Mammoth Cave Bike Tour

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Your tour begins riding through rolling country-side to Franklin. The downtown historic district includes the Simpson County Archives & Museum in the old jail and jailer's residence, with wall drawings left by Civil War soldiers held prisoner here. A highlight of this tour is Mammoth Cave National Park. The park and surrounding area comprise the world's most extensive cave region. Mammoth Cave, with more than 345 miles of explored passageways, is the longest known cave system in the world! This World Heritage Site and International Biosphere Reserve supports several species of rare animal life and many types of cave formations, with the formative process still active.
Above ground, there are 52,830 acres of scenic forest lands, including Kentucky's second largest tract of old-growth forest. A summertime cruise on the Miss Green River II is a great way to enjoy the scenery and wildlife.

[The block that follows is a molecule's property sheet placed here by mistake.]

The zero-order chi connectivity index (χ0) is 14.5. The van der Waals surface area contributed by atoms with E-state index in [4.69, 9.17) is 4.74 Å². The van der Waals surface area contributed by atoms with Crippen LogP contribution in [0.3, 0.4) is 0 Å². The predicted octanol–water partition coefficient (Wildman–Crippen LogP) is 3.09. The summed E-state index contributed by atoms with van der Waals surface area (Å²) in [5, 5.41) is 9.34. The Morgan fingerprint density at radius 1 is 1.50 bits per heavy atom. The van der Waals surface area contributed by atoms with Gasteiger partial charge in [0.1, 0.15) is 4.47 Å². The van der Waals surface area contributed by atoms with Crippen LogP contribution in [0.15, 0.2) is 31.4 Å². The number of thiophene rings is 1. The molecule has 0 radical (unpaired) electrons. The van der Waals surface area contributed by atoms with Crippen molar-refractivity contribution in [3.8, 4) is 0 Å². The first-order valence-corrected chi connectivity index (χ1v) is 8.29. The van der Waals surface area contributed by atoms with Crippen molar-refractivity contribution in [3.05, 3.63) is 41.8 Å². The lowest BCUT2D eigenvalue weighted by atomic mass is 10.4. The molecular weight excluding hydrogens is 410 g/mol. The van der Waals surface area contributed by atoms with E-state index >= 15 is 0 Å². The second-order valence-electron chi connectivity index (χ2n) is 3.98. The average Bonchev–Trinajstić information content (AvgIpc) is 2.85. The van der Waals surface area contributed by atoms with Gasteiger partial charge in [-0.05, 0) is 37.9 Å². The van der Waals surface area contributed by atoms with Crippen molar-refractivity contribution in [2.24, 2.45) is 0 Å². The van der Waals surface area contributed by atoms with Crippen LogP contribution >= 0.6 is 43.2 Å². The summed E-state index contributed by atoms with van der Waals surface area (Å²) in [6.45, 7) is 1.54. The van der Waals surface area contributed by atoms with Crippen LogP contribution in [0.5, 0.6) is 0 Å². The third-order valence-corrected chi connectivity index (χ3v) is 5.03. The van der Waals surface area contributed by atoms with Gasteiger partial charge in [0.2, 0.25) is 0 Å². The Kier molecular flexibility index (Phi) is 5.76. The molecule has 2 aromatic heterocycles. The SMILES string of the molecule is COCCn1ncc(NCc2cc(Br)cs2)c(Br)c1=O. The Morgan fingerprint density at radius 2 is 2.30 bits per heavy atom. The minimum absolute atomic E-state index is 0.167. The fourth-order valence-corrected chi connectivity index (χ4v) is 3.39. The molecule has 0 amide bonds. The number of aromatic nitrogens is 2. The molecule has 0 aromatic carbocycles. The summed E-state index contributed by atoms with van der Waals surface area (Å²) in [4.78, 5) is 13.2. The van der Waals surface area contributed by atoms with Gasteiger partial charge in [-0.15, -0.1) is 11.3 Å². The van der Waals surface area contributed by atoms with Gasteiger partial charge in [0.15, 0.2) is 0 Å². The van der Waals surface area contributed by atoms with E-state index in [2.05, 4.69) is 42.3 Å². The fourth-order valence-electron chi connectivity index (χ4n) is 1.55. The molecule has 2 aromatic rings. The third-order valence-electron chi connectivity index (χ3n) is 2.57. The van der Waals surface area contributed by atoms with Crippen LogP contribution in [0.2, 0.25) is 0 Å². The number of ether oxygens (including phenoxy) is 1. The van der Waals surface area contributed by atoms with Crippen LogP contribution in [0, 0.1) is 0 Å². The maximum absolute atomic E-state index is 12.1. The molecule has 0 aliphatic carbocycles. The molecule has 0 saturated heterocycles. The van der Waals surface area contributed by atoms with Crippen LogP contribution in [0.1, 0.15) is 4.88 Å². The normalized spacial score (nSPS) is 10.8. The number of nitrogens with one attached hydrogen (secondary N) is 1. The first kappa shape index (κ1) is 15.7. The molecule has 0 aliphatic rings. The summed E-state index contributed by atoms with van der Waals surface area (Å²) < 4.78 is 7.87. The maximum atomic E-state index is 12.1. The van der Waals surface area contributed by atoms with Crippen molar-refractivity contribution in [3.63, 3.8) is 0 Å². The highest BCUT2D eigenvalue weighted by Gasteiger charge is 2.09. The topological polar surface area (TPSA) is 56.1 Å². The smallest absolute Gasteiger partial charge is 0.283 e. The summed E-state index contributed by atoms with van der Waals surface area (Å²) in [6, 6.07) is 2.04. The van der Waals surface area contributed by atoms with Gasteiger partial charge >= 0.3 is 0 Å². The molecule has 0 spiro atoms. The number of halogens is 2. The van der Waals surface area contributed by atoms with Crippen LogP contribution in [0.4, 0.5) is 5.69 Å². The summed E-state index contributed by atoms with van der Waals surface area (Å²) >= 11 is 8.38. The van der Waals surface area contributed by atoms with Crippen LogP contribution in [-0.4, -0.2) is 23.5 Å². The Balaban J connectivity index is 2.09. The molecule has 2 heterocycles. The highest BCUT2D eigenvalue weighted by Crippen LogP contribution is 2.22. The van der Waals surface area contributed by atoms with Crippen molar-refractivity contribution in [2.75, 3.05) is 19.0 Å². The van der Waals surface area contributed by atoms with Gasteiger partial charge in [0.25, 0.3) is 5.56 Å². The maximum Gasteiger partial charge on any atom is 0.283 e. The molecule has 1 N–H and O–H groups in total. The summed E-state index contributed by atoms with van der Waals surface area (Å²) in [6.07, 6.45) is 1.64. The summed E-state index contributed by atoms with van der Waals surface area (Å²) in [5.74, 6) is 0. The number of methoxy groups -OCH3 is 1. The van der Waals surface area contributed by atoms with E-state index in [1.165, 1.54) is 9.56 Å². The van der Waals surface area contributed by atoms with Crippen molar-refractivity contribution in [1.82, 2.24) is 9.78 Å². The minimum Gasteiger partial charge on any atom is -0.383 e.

Cycle on to Brownsville and "The Floyd Collins Story"outdoor drama. Entering Sand Cave in 1925, Collins became trapped. The attempted rescue of the explorer was one of the most widely reported events of the decade.
Continue to Rough River Dam State Resort Park overlooking a 5,000-acre lake. On KY-110 is Old Falls of Rough with circa 1870 buildings. Near Caneyville is the Pine Knob Outdoor Theatre, where you can see one of four shows: "Dock Brown-Legend of an Outlaw" and "Down in the Hoodoo Holler" involve Dock Brown, an infamous local character of the 1850; "Lard" and "Daddy Took the T-Bird Away" recreate the 1950s.
The next town is Cloverport founded in 1808 on one of the most beautiful stretches of the Ohio. Four miles from town off KY-992 is Tar Springs, each with a different mineral water.
The tour ends in Hawesville, an old river town with a spectacular view of the Ohio River. The Hancock County Museum on River Street is housed at the 1901 railroad depot. The Pate House, 4 miles east on KY 334, is where 18 year-old Abraham Lincoln defended himself for operating a ferry without a license. Judge Pate was so impressed he encouraged Lincoln to study law.